Businesses that are refurbishing or moving offices are being told to reconsider throwing away old office furniture in the rush to modernise, in light of the European Commission’s new Circular Economy Action Plan.
According to the action plan, up to 80% of a product’s environmental impact is determined at the design phase. The usual linear pattern of “take-make-use-dispose” does not provide producers with sufficient incentives to make their products more circular.
Many products break down too quickly, cannot be easily reused, repaired or recycled, and many are made for single use only.
Office desks and chairs, for instance, have been a big burden on the environment for many years – often ending up in a landfill.
Businesses choose to replace their furniture and IT equipment with bigger, smaller or higher spec models, even when they are perfectly usable.
Now, however, there is another option as office refit companies begin to offer more sustainable alternatives which fit into a circular economy model.
Resources should be used, recovered and regenerated
“And what we are seeing is that it’s not just major corporations that are engaging with us, it’s the start-up businesses who want to know what they can do and how they can benefit society. People are looking for a more sustainable solution.” –Phil Oram, Regional Director, Crown Workspace
Phil Oram, Regional Director at Crown Workspace, which refurbishes and repurposes office furniture for clients at its innovative Renew Centre in London, believes it’s time to change.
He said: “We can’t continue to throw everything away. We were brought up uneducated about sustainability and it’s our children and social media that are starting to educate us that we must change.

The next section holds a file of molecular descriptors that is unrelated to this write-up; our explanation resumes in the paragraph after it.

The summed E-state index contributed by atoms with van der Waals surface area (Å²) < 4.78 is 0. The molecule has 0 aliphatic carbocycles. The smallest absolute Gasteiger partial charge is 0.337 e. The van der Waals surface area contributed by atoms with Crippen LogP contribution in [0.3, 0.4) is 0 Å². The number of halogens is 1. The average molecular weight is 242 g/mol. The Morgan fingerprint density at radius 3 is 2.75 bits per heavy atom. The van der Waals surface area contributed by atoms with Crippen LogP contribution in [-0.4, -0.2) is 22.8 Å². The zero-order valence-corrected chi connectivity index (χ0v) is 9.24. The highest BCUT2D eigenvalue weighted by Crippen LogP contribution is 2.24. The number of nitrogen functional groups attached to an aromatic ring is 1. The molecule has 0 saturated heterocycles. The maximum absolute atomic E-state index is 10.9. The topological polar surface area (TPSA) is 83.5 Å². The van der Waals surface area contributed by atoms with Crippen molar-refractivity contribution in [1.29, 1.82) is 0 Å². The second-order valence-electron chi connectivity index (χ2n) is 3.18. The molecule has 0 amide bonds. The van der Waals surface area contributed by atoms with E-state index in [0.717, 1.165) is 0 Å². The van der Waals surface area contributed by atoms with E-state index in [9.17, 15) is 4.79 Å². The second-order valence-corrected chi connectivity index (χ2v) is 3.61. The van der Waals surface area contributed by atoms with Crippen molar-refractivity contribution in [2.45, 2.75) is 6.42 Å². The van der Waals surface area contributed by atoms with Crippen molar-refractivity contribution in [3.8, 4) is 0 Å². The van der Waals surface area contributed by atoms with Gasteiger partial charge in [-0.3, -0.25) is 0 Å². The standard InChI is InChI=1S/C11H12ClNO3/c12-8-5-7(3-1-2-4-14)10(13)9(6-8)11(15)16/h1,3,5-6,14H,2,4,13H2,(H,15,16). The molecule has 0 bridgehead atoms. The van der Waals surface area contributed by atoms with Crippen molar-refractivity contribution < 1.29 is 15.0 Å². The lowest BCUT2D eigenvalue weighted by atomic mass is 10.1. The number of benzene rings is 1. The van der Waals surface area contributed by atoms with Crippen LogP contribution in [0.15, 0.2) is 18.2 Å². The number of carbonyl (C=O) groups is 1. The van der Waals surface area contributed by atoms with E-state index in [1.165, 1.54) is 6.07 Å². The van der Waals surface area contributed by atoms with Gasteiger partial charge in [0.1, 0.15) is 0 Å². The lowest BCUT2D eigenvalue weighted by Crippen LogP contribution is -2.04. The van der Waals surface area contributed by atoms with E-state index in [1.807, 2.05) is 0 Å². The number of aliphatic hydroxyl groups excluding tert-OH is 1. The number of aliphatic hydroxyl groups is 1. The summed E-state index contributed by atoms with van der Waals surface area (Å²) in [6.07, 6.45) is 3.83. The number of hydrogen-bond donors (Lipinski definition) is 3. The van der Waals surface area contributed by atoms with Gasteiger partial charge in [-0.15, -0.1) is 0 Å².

“Remanufacturing office furniture just makes sense, not just ethically but financially, too.
“There is a 70 per cent cost saving against new. So, it’s not always the expensive option to do the right thing.”
Millions of tonnes of office furniture goes to landfill
Approximately 1.2 million ofﬁce desks and 1.8 million ofﬁce chairs end up in UK landﬁll each year according to Waste & Resources Action Programme (WRAP) whose last figures were produced in 2011.
Meanwhile, Health and Safety Executive (HSE) estimates 2 million tonnes of Waste Electric and Electronic Equipment (WEEE), including IT and telecommunications equipment, are thrown out in the UK annually.
Crown Workspace remanufactured 7750 items of office furniture in 2018-19, which meant 474 tonnes of CO2 were saved and 218 tonnes of waste was diverted from landfill.
“Sustainability is vital for businesses going forward”, Oram said. “They want to be seen to be doing the right thing - by their customers and by their staff. We cannot continue to operate the way we have for the past 40 years.”
“There’s certainly a shift in the agenda these days. Businesses that we’re talking to about sustainability are interested in the topic.
“And what we are seeing is that it’s not just major corporations that are engaging with us, it’s the start-up businesses who want to know what they can do and how they can benefit society. People are looking for a more sustainable solution.”